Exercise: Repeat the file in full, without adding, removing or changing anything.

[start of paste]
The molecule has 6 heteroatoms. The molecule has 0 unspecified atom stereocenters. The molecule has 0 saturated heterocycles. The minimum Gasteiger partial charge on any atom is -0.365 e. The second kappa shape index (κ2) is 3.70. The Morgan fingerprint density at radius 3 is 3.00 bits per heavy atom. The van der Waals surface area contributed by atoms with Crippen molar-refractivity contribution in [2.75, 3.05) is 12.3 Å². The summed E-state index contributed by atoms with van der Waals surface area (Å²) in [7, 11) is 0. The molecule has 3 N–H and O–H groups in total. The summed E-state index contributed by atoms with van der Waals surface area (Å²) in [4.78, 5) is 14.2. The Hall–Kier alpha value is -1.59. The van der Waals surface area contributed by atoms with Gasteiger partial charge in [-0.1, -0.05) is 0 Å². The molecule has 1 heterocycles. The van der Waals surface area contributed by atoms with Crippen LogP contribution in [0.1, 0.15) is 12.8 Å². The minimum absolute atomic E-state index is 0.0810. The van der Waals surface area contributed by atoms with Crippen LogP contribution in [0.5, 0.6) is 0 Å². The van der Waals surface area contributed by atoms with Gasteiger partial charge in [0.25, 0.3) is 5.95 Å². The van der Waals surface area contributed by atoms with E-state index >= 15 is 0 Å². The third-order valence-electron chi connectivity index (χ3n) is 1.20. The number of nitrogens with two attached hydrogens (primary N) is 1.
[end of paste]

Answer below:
The molecule has 6 heteroatoms. The molecule has 0 unspecified atom stereocenters. The molecule has 0 saturated heterocycles. The minimum Gasteiger partial charge on any atom is -0.365 e. The second kappa shape index (κ2) is 3.70. The Morgan fingerprint density at radius 3 is 3.00 bits per heavy atom. The van der Waals surface area contributed by atoms with Crippen molar-refractivity contribution in [2.75, 3.05) is 12.3 Å². The summed E-state index contributed by atoms with van der Waals surface area (Å²) in [7, 11) is 0. The molecule has 3 N–H and O–H groups in total. The summed E-state index contributed by atoms with van der Waals surface area (Å²) in [4.78, 5) is 14.2. The Hall–Kier alpha value is -1.59. The van der Waals surface area contributed by atoms with Gasteiger partial charge in [-0.1, -0.05) is 0 Å². The molecule has 1 heterocycles. The van der Waals surface area contributed by atoms with Crippen LogP contribution in [0.1, 0.15) is 12.8 Å². The minimum absolute atomic E-state index is 0.0810. The van der Waals surface area contributed by atoms with Crippen LogP contribution in [0.5, 0.6) is 0 Å². The van der Waals surface area contributed by atoms with Gasteiger partial charge in [0.25, 0.3) is 5.95 Å². The van der Waals surface area contributed by atoms with E-state index >= 15 is 0 Å². The third-order valence-electron chi connectivity index (χ3n) is 1.20. The number of nitrogens with two attached hydrogens (primary N) is 1.